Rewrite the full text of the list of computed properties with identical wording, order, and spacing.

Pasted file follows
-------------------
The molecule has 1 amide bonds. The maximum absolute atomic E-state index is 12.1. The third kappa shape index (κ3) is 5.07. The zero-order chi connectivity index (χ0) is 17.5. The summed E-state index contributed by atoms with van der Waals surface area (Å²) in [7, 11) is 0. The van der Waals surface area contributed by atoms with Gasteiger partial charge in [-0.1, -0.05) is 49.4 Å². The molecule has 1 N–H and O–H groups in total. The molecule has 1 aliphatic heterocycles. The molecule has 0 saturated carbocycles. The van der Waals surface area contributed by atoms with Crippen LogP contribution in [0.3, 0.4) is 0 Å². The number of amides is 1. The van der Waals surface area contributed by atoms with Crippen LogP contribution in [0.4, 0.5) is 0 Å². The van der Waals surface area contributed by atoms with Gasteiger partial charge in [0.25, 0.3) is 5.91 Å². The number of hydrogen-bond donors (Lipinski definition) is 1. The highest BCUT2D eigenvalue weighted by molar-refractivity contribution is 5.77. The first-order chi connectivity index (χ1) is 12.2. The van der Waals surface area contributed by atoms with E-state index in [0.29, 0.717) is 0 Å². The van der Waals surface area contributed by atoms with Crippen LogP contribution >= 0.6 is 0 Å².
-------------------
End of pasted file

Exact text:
The molecule has 1 amide bonds. The maximum absolute atomic E-state index is 12.1. The third kappa shape index (κ3) is 5.07. The zero-order chi connectivity index (χ0) is 17.5. The summed E-state index contributed by atoms with van der Waals surface area (Å²) in [7, 11) is 0. The van der Waals surface area contributed by atoms with Gasteiger partial charge in [-0.1, -0.05) is 49.4 Å². The molecule has 1 N–H and O–H groups in total. The molecule has 1 aliphatic heterocycles. The molecule has 0 saturated carbocycles. The van der Waals surface area contributed by atoms with Crippen LogP contribution in [0.3, 0.4) is 0 Å². The number of amides is 1. The van der Waals surface area contributed by atoms with Crippen LogP contribution in [0.4, 0.5) is 0 Å². The van der Waals surface area contributed by atoms with Gasteiger partial charge in [0.25, 0.3) is 5.91 Å². The number of hydrogen-bond donors (Lipinski definition) is 1. The highest BCUT2D eigenvalue weighted by molar-refractivity contribution is 5.77. The first-order chi connectivity index (χ1) is 12.2. The van der Waals surface area contributed by atoms with E-state index in [0.29, 0.717) is 0 Å². The van der Waals surface area contributed by atoms with Crippen LogP contribution >= 0.6 is 0 Å².